It was about the most strange color of green you could imagine and I probably should have never sold it. But being 16, I wanted something a little more modern, so I sold my first car, a 20-year-old 1957 Volkswagen, and bought a Chevrolet Vega.
As fate would have it, I drove foreign cars (Hondas) for most of my adult life, but for the past 15 years I have drove Chevys. I guess some people never learn.
I’m not sure where my Dad purchased the Volkswagen, but it was well over a year before I got my driver’s license. It ran just fine, but needed some interior work. So, since it was going to be a while before I drove it, we parked it in Harmon’s Body Shop on the north side of Hillsboro.
The body shop owner, Owen Harmon, was a family church friend, and his body shop was pretty much closed by that time. So whenever my Dad and I got a little extra time, we’d slip out to the body shop and work on it for a while.
While the exterior body was in pretty good shape (there was only one rust spot all the way through and it was about the size of a stick match head) the interior was not. In fact, the headlining was so rotten that we tore it all out. Then we went to sanding the entire outside of the vehicle, some with power tools, but mostly by hand.
I’m not sure where we found the extra time with church services twice on Sunday and Wednesday evenings, our sideline job of insulating homes, my involvement in sports and my Dad’s regular job, but we did. We both must have had a lot more energy then.
Once we got the sanding done, we started talking about painting the VW. I had my mind set a metallic gold color. But when we got to looking around at the old paint that was left in the body shop, there was only one quart of metallic gold. Then they found some green. So, since the paint job was being done free, they mixed the John Deere green and metallic gold together, and started painting.
Like I said, I had a very unique-colored 1957 VW.
If that wasn’t odd enough, next came replacing the headlining. We were far from car mechanics and working on a limited budget, and it stumped us for a while. Then someone came up with a bright idea — why not carpet it. Yep, slap some heavy duty glue on there and carpet the inside.
But there was more than just the headlining that needed replaced. So, after selecting a plush green carpet that somewhat matched the exterior, we carpeted the entire interior, from the top of the windshield and around and down to the bottom of the dashboard. Yes sir, the top, the floors, the sides, even over the back seat — it was all carpeted — with holes cut out for the windows and such. We worked it out so the back rest for the back seat somehow sat on top of the carpet, but it was not what you’d call permanent and could be removed with almost no effort.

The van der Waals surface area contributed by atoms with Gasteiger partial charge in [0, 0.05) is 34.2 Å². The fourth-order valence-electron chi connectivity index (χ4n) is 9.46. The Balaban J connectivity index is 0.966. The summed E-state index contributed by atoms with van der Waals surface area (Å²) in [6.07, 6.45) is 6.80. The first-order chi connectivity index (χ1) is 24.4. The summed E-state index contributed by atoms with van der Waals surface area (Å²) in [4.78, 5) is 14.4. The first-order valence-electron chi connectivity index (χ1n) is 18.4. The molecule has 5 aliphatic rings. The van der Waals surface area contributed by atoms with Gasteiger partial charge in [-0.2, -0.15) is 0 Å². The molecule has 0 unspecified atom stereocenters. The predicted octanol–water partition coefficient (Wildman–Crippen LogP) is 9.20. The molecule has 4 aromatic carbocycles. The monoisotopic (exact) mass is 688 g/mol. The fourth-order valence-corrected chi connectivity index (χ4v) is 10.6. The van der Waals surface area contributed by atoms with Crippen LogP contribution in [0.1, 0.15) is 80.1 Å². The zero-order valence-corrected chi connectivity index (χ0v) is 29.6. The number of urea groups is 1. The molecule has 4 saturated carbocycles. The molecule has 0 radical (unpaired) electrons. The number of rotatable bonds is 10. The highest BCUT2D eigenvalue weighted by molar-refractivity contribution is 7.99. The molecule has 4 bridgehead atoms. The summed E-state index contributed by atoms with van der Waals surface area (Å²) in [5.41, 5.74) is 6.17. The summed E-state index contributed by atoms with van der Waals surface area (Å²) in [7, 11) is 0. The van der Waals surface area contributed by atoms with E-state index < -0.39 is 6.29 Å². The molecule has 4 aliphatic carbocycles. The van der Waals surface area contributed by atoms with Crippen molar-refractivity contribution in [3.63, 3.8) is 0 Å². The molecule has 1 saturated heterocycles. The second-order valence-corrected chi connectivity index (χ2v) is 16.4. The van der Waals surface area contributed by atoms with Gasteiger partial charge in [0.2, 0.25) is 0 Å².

So, what I ended up with was kind of a miniature Volkswagen van, painted a strange color with a completely carpeted interior, and plush carpet at that. I am certain my dad did not intend it turn out that way, but if there ever was a hippie-looking vehicle, it was my ‘57 VW — minus the peace signs and slogans.
There was one problem with the car though. It was not made with a gas gauge. So, since the gas tank was in the front where the storage space was, I had to carry a little stick around. And every so often I had to open the hood and stick the stick down into the gas tank to see how much gas I had.
But I was not very good at remembering to do that (or just too cheap to buy more gas). So I ran out of a gas. A lot.
And it didn’t end when I sold the VW and bought a Vega.
The Vega broke down a lot. When that happened I had to borrow one of Dad’s vehicles. Instead of his Thunderbird, I usually got the truck with a massive 454-something (I’m not good with vehicle terms) engine. It literally got like six miles to the gallon, and if you floored it you could actually watch the gas gauge move.
That did not help my running out of gas issue much.
One Saturday night I was parked along the side of a back road, having a pleasant conversation with a lady friend — with the big engine on that truck running. Suddenly, the motor stopped. And believe it or not, I was out of gas again.
So I had walk the nearest house on Diven Road, call my Dad, of all people, and ask him to bring me some gas.
It was embarrassing enough when he asked where I was stuck and who I was with. But that was nothing compared to the cold glare I got when I told my lady friend my Dad was coming to bring us gas. Let’s just say there were no more “pleasant conversations” that night.
You see, the thing was, in about a year’s time, I had already stuck the lady friend atop a snow pile, and got us pulled over by a deputy while we were stopped on a bridge — while driving on back roads — in the Vega.
If I only would have kept the Volkswagen…
Jeff Gilliland is the editor of The Times-Gazette. He can be reached firstname.lastname@example.org or 937-402-2522.